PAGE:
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Community – what does it mean to you?

May 18, 2015

A blog by Angie Gibson:

CommunityA few years ago, I was given a book by Tim Keller.  I was told “Don’t worry if you don’t understand where it’s going in Chapter 1, you’ll soon see where it fits in.” 

Sure enough, the first chapter was on community and I really didn’t understand where the book was going or what it was getting at.  Of course I was part of my community, I’ve lived in this town all my life and…. and actually that’s where it stopped.  Yes, I had lived in this town my whole life and I was a part of our church community but that was where it stopped really.  I did most of my shopping out of town.  I used the library in a neighbouring town (because it was bigger and better stocked, so I thought). I didn’t really know what was going on around me, often being surprised as we serendipitously drove past community events such as fun days and festivals. “How do they expect people to know it’s going on if they don’t advertise?” was one of my regular complaints.

“Also, seek the peace and prosperity of the city to which I have carried you” quoted Keller from Jeremiah.  “Pray to the Lord for it, because if it prospers, you too will prosper.”  The chapter goes on to discuss how we should be actively seeking to work in the communities where we live in to ensure we all prosper.    I began to realise that just because I lived in a town, it did not really make me part of the community.  I actually spent more time out of the town working, shopping and for leisure purposes than I spent in it.  Although I was quick enough to complain about ‘not knowing what was going on’, I’d never tried to find out what was going on; it was easier to jump on a train and take my daughter to the nearest city to visit its many art galleries and museums.

It’s been a while since I read the book, but the changes I’ve made in the choices I make have been significant.  I now serve as School Governor at my daughter’s primary school. I’ve moved our bank accounts to the town’s building society, and plan on joining the Credit Union. We buy the local newspaper on a regular basis to keep in touch with what’s going on around us.  I’ve even changed jobs and now work much closer to home in my wider Borough-community, rather than in the city-with-its-many-art-galleries-and-museums.  We’ve made considered big purchases such as kitchen white goods at a local shop, despite it being much cheaper to go to the out of town big stores (the service we received was a great deal better and more personal than we had experienced in previous encounters with the ‘big names’. Just this morning, I’ve signed up to do a couple of shifts in the town food bank over the summer.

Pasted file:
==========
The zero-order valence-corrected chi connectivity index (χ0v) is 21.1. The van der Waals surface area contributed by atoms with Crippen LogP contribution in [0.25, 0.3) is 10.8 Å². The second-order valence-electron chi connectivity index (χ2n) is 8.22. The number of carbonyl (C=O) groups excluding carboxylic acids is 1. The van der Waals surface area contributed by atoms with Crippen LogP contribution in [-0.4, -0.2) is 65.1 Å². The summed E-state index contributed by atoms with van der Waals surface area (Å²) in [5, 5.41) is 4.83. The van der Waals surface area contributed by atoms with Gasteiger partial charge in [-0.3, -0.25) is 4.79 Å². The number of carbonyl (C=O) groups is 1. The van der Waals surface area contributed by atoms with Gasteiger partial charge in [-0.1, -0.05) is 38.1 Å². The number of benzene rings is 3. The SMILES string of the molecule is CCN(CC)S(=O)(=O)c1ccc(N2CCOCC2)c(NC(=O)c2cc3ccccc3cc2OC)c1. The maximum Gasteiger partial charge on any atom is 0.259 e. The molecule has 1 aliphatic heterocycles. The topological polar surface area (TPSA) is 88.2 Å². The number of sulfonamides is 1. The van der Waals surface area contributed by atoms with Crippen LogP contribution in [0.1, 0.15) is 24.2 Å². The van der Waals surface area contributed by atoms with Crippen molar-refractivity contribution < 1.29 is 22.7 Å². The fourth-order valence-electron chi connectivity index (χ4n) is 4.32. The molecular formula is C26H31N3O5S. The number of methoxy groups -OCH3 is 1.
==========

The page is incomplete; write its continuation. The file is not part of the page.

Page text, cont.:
But the easiest and biggest change I’ve made is setting up a social media account for our town, primarily to share local news and details of events running in our libraries, leisure centres and local charities. I’ve started discussions about our local dialect and been able to showcase the work of local poets, artists and historians to people who live in our town and those living further afield.  It’s led to me being offered a blog on a local newspaper website where I can write about the brilliant things going on in our town that many people aren’t aware of, such as local voluntary groups doing fantastic work leading clean-up parties on the town’s canal network; the latest blog focuses on a local artist who paints watercolours of the town’s landmarks past and present. In some quarters, it’s called ‘hyperlocal journalism’, but I just see it as letting everyone know what fantastic things are going on where we live.

Starting that social media feed has led to me having the privilege of meeting some amazing people who are working their socks off to make things better for their community; they are actively seeking the prosperity of the town and the people who live there. And now I hope to play my part in doing that, rather than wondering why I felt disconnected from my home town.

I’m guessing that some readers will think I’m a bit late to the party here, and many people will immediately see what I could not; just living in a town does not automatically make you a member of the community.  I believe it is because I’ve always lived here, and so have my immediate family, and I took things for granted and got a bit lazy.  If you move to a new area, you will end up pretty isolated if you don’t make a concerted effort to be involved with your neighbours. I needed to make that effort.

The book led me to re-examine everything I thought community was.  I actually needed to work at prospering my local community rather than being annoyed when I found out we’d missed the town Carnival and wondering why one of our libraries was on the verge of closure due to lack of use.

In writing this blog, I wanted to share a few of the simple ways that we can be more positively active in our communities.  There are lots of opportunities, even for those us who really are pressed for time with work and family commitments. I’d love it if you shared the things you already do, or are planning to do, to prosper your local community…

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